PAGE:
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Posts Tagged ‘Real Estate’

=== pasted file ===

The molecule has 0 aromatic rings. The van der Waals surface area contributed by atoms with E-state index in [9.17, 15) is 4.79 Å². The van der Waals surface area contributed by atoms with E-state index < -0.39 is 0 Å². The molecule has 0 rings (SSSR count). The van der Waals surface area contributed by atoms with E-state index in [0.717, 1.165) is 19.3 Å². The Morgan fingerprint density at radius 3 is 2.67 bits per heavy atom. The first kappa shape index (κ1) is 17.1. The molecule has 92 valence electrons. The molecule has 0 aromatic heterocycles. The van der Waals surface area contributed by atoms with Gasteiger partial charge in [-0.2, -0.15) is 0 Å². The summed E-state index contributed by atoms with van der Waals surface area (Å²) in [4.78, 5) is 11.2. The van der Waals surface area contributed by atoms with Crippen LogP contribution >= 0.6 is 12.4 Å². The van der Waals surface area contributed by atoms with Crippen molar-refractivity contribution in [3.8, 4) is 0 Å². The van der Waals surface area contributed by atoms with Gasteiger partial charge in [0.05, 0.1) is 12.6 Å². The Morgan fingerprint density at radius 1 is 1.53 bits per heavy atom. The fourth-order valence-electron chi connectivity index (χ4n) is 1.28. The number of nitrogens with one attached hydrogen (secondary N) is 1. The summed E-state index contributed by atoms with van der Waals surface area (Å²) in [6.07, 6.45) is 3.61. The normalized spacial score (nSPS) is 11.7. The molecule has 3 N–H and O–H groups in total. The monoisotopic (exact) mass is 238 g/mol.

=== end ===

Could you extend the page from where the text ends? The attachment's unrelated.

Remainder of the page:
I just finished the 4th of July week working with a couple moving here from Illinois for a new job.  We spent all week looking at homes for them and their family.  Of course we looked at many resale homes in different neighborhoods, but also looked at several new construction homes.  They finally chose a new construction home for several reasons regarding the floorplan, yard and overall neighborhood.  One of the factors that won them over was price.  They bought in a neighborhood in Mooresville that is like several in the area in that it was started by one builder who ran into problems during the economic downturn, and the neighborhood was bought by another builder or developer.  The new builders who buy under these circumstances often get the lots and infrastructure at a very good price.  That enables them to price their new homes very competitively.  They have to be priced well in order to compete with resale homes, many of which are foreclosures or short sales which often sell at relatively low prices.  In some cases, the new builders have re-set the price range of the neighborhood to lower levels to attact buyers who now tend to look at overall lower price points.  That doesn’t do the original neighborhood owners any good since it makes it harder for them to sell is they choose, but that’s what has to be done by the builders to compete.New House Under Construction